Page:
Life in elite sport
Empirical research which aims to investigate elite sport from a holistic perspective (Magnusson & Stattin, 2006; Wylleman, 2019) is necessary to inform the ethical discussions surrounding issues such as performance and optimization. This symposium, therefore, intends to capture the complex trajectories of athlete’s lived experience from multiple angles and disciplines within the area of sport science. Starting from a psychological understanding, Philip Röthlin will introduce the prevalence of mental health disorders among Swiss elite athletes along with relevant contributing factors such as need satisfaction and organizational support. Colm Hickey will unearth how professional elite athletes are affected by abuse disguised as jokes in their daily lives from a sociological perspective. Helena Hlasová will explore retirement from elite sport through the lens of Dialogical Self Theory (Hermans & Kempen, 1993) and uncover the implicit ways in which elite athletes may or may not engage in “identity work” while transitioning out of their careers. Finally, Violetta Oblinger-Peters will present on how Olympic athletes find and create personal meaning(s) in their sport and discuss how the scientific concept translates into tangible support for athletes. Overall, the symposium intends to generate transferable knowledge of athletes’ lived reality in elite sport.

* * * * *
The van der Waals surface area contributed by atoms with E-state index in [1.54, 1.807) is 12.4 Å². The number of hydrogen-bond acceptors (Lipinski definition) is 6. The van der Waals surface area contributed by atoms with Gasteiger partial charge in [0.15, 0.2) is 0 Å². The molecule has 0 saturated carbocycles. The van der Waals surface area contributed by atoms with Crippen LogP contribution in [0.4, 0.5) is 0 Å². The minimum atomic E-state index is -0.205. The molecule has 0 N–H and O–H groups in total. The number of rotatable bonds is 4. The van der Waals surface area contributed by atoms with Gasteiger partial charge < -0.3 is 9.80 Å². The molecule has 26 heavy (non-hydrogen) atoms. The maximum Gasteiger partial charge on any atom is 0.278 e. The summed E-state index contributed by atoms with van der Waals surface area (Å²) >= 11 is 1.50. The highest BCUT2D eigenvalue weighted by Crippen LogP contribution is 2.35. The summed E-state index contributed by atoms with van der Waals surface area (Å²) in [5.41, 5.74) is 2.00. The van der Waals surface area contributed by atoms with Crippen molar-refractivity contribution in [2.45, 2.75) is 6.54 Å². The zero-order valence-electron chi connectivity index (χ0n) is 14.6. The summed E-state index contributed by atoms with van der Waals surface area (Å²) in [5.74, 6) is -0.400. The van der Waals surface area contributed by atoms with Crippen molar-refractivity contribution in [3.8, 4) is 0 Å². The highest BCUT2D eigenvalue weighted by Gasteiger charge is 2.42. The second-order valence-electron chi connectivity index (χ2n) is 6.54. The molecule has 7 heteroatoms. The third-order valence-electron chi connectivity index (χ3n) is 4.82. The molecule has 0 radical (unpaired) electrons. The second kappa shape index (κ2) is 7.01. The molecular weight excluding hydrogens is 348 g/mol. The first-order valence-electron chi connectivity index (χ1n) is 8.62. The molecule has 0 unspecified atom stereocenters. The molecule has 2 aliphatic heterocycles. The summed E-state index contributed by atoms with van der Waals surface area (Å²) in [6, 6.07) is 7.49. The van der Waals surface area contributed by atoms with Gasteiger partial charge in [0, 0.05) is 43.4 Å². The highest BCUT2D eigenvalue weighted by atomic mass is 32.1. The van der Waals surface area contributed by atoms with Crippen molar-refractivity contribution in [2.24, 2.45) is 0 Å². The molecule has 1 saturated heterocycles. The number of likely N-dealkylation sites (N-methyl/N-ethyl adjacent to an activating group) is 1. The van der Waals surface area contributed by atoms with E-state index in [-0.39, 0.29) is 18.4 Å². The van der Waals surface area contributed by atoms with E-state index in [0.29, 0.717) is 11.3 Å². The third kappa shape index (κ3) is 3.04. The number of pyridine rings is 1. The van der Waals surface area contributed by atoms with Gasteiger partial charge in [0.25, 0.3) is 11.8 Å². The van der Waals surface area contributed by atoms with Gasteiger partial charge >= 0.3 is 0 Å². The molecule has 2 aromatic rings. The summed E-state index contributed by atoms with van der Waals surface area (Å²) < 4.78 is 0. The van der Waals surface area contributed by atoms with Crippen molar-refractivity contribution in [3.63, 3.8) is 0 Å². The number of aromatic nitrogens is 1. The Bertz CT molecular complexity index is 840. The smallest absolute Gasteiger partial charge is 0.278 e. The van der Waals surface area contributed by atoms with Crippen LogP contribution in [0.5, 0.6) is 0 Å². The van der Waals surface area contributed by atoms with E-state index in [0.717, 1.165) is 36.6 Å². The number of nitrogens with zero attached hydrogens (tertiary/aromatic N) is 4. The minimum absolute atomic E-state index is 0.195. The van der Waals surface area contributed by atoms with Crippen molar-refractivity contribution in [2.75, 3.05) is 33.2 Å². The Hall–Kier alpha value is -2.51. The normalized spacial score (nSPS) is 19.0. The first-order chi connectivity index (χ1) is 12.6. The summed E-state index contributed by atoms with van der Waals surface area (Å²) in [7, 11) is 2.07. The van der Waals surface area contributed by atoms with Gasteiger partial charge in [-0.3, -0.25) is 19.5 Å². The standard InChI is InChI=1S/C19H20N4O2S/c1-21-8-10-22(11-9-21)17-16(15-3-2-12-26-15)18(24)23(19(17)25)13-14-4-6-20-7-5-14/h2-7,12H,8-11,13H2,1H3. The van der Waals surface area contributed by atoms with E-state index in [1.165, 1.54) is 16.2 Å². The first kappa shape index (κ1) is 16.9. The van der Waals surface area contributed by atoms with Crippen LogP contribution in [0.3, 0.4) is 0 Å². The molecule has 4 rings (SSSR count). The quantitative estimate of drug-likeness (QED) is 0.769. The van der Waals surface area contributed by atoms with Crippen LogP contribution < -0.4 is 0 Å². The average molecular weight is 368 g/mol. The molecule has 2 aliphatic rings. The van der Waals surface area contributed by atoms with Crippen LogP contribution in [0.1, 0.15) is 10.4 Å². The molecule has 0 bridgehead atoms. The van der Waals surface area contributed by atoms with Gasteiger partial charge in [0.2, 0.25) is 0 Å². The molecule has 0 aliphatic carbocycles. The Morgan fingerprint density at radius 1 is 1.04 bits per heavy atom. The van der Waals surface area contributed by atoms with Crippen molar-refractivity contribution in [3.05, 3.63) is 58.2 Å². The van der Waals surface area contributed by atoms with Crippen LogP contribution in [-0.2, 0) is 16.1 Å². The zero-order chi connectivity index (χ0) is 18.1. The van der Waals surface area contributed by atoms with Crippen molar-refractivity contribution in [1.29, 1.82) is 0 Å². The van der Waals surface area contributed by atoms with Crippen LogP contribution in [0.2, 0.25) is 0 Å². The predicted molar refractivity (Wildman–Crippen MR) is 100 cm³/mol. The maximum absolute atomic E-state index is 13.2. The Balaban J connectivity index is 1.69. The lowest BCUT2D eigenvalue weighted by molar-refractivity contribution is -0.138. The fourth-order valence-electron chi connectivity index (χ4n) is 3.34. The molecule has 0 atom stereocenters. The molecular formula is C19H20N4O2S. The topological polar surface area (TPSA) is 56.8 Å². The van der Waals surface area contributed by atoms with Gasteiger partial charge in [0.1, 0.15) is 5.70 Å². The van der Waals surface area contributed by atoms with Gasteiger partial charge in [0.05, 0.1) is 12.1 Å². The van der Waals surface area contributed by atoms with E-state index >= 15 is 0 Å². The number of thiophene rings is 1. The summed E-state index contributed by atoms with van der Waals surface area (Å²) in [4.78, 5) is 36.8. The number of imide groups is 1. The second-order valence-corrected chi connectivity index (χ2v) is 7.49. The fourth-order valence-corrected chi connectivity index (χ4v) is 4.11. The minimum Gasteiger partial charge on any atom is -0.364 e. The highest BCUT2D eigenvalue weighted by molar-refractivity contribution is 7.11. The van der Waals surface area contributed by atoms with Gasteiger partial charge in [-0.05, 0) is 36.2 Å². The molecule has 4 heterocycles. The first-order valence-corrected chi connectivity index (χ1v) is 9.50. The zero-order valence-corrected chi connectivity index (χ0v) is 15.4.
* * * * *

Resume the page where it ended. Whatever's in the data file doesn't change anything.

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Magnusson, D., & Stattin, H. (2006). The person in context: A holistic-interactionistic approach. In W. Damon & R. M. Lerner (Eds.), Handbook of child psychology: Vol. 1. Theoretical models of human development (6th ed., pp. 400–464). Wiley.
Wylleman, P., Reints, A., & De Knop, P. (2013). A developmental and holistic perspective on athletic career development. In P. Sotiriadou & V. De Bosscher (Eds.), Managing high performance sport (pp. 159–182). Routledge.
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